Seeing as the gang members outnumber the villain in this film – again – he plays it safe by bawling them out from behind the wall, just in case they start to remember they outgun him eight to one.

I still can’t help feeling a bit robbed when George Hayes is the villain, rather than just good old “Gabby”, who makes for a far more entertaining character than your standard ranch-house trash villain. 

It goes against the natural order of things, but I digress.

It would appear that the lovely Anita, played by Verna Hillie, has arrived to claim the ranch she has inherited from her murdered father, only to eventually discover that her uncle, a certain Matt Matlock, not only done her dad in but killed the uncle as well and then assumed his identity. 

This is a very nasty man and is as far away as you can get from the homely, reliably incoherent “Gabby” Hayes than you could possibly ever get.  

After a rather overlong chase sequence towards the end in which JW and the townsfolk find themselves in pursuit of a wagon armed with a machine-gun – don’t ask –the Shadow / Matlock gets his just desserts. 

Enough of Hayes as a villain though. 

The Lawless Frontier (1934) 

When viewing “The Lawless Frontier” I literally broke out into a loud cheer accompanied by an overwhelming need to shout out ‘Tally ho, with a ying and a yang and a zing zang spillip’ at the glorious return of George Hayes in full “Gabby” mode, after what seemed to be a long run of him playing incompetent idiotic villains.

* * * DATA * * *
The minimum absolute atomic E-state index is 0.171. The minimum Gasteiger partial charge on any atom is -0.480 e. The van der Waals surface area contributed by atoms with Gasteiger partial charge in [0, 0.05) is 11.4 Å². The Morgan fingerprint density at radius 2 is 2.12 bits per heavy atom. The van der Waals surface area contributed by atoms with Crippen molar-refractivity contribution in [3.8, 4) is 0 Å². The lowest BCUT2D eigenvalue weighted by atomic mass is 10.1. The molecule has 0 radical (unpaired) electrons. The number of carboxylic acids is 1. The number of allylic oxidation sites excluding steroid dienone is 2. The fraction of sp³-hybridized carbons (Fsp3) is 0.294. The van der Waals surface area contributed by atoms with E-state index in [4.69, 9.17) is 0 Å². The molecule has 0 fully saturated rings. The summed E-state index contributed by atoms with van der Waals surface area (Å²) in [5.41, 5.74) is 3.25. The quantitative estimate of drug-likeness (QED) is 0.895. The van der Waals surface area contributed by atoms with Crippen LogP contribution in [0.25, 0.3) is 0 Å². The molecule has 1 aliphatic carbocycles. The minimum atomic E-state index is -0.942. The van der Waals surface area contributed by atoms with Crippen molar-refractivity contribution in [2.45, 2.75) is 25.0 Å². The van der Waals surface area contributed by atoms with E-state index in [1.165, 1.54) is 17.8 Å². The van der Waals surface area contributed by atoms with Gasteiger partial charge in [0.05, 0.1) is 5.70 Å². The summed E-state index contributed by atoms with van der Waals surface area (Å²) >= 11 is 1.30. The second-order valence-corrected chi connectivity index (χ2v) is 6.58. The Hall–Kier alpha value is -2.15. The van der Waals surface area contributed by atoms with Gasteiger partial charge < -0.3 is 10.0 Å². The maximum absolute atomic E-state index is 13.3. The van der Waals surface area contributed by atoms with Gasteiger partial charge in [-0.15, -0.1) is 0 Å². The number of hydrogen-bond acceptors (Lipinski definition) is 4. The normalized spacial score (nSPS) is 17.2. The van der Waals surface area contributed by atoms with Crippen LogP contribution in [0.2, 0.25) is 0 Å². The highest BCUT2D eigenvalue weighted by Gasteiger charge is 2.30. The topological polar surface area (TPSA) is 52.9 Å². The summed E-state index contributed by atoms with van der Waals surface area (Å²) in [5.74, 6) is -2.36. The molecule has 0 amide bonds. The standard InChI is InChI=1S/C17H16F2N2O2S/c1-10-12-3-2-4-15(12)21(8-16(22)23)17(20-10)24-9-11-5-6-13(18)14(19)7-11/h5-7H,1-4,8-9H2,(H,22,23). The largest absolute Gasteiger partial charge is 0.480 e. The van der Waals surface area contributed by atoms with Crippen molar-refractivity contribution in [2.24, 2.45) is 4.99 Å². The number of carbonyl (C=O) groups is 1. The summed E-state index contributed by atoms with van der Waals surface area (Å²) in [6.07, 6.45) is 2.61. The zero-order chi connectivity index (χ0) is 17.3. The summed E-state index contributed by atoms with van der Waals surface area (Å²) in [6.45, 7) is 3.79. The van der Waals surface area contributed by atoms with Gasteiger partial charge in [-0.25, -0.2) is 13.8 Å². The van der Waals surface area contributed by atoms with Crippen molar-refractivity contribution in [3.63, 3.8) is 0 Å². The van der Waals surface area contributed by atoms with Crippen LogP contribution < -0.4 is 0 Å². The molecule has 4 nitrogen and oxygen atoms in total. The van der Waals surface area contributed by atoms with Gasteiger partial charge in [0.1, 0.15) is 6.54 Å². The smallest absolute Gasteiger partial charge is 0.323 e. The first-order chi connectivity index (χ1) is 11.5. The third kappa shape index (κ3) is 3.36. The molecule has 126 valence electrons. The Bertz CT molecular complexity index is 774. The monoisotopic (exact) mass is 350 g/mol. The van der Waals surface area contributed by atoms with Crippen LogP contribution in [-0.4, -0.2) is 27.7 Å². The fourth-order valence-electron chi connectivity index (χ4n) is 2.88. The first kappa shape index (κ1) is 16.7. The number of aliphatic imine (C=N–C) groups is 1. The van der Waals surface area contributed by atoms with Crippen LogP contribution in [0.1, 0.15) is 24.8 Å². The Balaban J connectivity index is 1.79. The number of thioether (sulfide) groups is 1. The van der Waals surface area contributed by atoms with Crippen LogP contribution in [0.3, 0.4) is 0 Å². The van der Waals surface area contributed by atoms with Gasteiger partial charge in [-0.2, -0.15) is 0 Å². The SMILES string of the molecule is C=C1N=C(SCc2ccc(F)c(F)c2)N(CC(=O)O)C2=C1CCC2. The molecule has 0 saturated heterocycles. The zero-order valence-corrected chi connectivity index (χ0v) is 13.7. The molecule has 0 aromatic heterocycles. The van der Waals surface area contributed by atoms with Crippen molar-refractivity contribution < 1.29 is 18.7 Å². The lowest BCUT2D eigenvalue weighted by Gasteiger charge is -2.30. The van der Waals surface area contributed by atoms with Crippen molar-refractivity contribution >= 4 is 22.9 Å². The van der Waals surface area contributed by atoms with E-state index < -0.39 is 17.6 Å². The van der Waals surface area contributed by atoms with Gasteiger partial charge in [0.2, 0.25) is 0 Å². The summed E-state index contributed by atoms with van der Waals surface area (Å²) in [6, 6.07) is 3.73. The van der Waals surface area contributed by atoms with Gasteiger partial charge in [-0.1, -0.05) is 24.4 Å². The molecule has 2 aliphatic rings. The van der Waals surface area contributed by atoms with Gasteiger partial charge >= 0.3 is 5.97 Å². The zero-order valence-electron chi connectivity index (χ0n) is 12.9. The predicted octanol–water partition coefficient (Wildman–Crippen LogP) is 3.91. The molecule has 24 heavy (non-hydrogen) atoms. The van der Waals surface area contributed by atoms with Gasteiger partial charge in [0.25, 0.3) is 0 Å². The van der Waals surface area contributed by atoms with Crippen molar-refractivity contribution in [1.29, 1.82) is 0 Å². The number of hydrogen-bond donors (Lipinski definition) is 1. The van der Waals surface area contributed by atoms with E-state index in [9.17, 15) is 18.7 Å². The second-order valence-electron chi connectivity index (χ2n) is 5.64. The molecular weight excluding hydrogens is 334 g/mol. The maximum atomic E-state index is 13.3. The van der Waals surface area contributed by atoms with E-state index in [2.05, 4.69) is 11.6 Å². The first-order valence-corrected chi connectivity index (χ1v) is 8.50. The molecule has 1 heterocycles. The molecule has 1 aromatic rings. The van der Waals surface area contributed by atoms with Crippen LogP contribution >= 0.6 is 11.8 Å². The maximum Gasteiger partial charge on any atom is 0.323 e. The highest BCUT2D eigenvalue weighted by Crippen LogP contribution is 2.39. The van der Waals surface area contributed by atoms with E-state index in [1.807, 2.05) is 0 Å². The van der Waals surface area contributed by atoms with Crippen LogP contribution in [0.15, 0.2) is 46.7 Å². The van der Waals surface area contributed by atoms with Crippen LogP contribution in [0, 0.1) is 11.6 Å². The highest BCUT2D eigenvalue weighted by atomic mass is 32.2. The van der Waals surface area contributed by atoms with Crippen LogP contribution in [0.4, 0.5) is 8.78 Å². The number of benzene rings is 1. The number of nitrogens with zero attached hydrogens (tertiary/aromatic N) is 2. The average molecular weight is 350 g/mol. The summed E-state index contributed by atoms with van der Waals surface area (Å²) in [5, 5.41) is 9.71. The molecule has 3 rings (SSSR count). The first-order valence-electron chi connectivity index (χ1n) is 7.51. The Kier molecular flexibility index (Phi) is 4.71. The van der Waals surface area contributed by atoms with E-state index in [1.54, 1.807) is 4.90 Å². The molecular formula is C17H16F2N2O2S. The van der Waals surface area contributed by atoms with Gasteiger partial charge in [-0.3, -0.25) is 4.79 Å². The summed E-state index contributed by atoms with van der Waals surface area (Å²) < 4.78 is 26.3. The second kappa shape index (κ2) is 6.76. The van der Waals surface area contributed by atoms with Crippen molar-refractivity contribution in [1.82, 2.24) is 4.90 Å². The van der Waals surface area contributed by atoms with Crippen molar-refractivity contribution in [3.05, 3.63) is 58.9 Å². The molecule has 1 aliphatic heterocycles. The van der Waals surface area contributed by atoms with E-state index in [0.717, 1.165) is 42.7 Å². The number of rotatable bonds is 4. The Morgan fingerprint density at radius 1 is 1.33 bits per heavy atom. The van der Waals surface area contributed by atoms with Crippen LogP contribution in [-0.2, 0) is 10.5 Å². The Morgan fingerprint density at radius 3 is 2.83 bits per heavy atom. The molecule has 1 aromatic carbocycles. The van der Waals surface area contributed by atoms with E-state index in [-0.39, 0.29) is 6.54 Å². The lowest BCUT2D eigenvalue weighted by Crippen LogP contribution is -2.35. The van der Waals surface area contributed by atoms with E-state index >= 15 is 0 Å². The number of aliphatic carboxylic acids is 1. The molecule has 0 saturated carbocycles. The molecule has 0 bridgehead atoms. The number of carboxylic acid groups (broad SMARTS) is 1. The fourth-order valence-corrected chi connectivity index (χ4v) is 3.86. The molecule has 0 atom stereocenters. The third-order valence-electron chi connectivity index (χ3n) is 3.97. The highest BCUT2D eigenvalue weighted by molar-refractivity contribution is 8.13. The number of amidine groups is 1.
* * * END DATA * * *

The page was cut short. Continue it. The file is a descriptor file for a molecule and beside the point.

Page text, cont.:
He’s even taken his teeth out, which is the mark of a truly dedicated thespian. 

John Wayne & Gabby Hayes in The Lawless Frontier

This time around Hayes plays a prospector called Dusty who, along with his daughter Ruby, played by Sheila Terry, becomes embroiled with a quest by John Tobin (JW) to avenge the murder of Tobin’s father. 

They take on the murderous Pedro Zanti, an effort helped by the fact that local sheriff Luke Williams is an idiot. As JW exclaims sarcastically to Dusty, “An agreeable and appreciative sheriff you got here”, to which Dusty replies “He started off all right but he’s sure gone to seed.”

As events unfold the unthinkable happens. Zanti kills Dusty by knifing him in the back and shooting him after which idiot sheriff arrests JW for the murder of the old-timer instead.

“Gabby” dead? 

Please, say it ain’t so.

And then it turns out it ain’t so. “Gabby”/Dusty lives to splutter and gurn again. It seems the knife in the back and the gun blast to the head caused only minor superficial injuries. 

Which is lucky because he gets to save JW from being shot by Zanti at the end, the villain dying in the end from drinking poisoned water. 

JW and Dusty capture Zanti’s gang then turn them over to the sheriff after which JW nicks the sheriff’s job and everyone lives happily ever after. 

Stay tuned for part 2 of our article on the Western adventures of Duke and Gabby.